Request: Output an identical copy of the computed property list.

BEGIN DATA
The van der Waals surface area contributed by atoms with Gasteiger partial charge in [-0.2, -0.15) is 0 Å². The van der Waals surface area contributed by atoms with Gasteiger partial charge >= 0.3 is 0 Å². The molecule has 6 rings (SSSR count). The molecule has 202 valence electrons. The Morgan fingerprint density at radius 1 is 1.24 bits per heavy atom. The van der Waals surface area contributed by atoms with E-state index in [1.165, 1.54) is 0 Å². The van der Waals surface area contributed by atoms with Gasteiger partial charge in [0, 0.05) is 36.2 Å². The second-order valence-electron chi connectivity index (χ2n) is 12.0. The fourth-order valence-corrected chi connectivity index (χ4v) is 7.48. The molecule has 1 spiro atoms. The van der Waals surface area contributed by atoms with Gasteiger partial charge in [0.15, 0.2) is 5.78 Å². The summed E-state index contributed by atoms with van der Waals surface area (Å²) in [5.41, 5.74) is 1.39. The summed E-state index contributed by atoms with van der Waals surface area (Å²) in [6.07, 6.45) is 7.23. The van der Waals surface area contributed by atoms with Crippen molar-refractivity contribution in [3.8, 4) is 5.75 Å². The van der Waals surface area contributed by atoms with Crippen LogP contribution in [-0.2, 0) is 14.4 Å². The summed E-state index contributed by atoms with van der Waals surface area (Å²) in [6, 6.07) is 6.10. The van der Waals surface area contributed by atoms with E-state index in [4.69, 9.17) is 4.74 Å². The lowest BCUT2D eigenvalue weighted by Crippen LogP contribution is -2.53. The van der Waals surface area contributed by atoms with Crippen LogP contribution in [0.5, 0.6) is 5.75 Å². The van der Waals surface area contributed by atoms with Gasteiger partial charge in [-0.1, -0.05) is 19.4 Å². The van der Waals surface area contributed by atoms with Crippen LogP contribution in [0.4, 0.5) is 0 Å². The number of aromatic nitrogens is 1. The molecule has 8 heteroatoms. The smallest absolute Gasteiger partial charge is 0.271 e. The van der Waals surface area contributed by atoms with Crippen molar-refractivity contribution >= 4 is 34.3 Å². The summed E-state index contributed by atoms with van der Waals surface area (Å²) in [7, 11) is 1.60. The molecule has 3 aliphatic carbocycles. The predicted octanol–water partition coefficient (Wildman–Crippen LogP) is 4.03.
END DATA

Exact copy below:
The van der Waals surface area contributed by atoms with Gasteiger partial charge in [-0.2, -0.15) is 0 Å². The van der Waals surface area contributed by atoms with Gasteiger partial charge >= 0.3 is 0 Å². The molecule has 6 rings (SSSR count). The molecule has 202 valence electrons. The Morgan fingerprint density at radius 1 is 1.24 bits per heavy atom. The van der Waals surface area contributed by atoms with E-state index in [1.165, 1.54) is 0 Å². The van der Waals surface area contributed by atoms with Gasteiger partial charge in [0, 0.05) is 36.2 Å². The second-order valence-electron chi connectivity index (χ2n) is 12.0. The fourth-order valence-corrected chi connectivity index (χ4v) is 7.48. The molecule has 1 spiro atoms. The van der Waals surface area contributed by atoms with Gasteiger partial charge in [0.15, 0.2) is 5.78 Å². The summed E-state index contributed by atoms with van der Waals surface area (Å²) in [5.41, 5.74) is 1.39. The summed E-state index contributed by atoms with van der Waals surface area (Å²) in [6.07, 6.45) is 7.23. The van der Waals surface area contributed by atoms with Crippen molar-refractivity contribution in [3.8, 4) is 5.75 Å². The van der Waals surface area contributed by atoms with Crippen LogP contribution in [-0.2, 0) is 14.4 Å². The summed E-state index contributed by atoms with van der Waals surface area (Å²) in [6, 6.07) is 6.10. The van der Waals surface area contributed by atoms with E-state index in [4.69, 9.17) is 4.74 Å². The lowest BCUT2D eigenvalue weighted by Crippen LogP contribution is -2.53. The van der Waals surface area contributed by atoms with Crippen LogP contribution in [0.5, 0.6) is 5.75 Å². The van der Waals surface area contributed by atoms with Gasteiger partial charge in [-0.1, -0.05) is 19.4 Å². The van der Waals surface area contributed by atoms with Crippen LogP contribution in [0.4, 0.5) is 0 Å². The number of aromatic nitrogens is 1. The molecule has 8 heteroatoms. The smallest absolute Gasteiger partial charge is 0.271 e. The van der Waals surface area contributed by atoms with Crippen molar-refractivity contribution >= 4 is 34.3 Å². The summed E-state index contributed by atoms with van der Waals surface area (Å²) in [7, 11) is 1.60. The molecule has 3 aliphatic carbocycles. The predicted octanol–water partition coefficient (Wildman–Crippen LogP) is 4.03.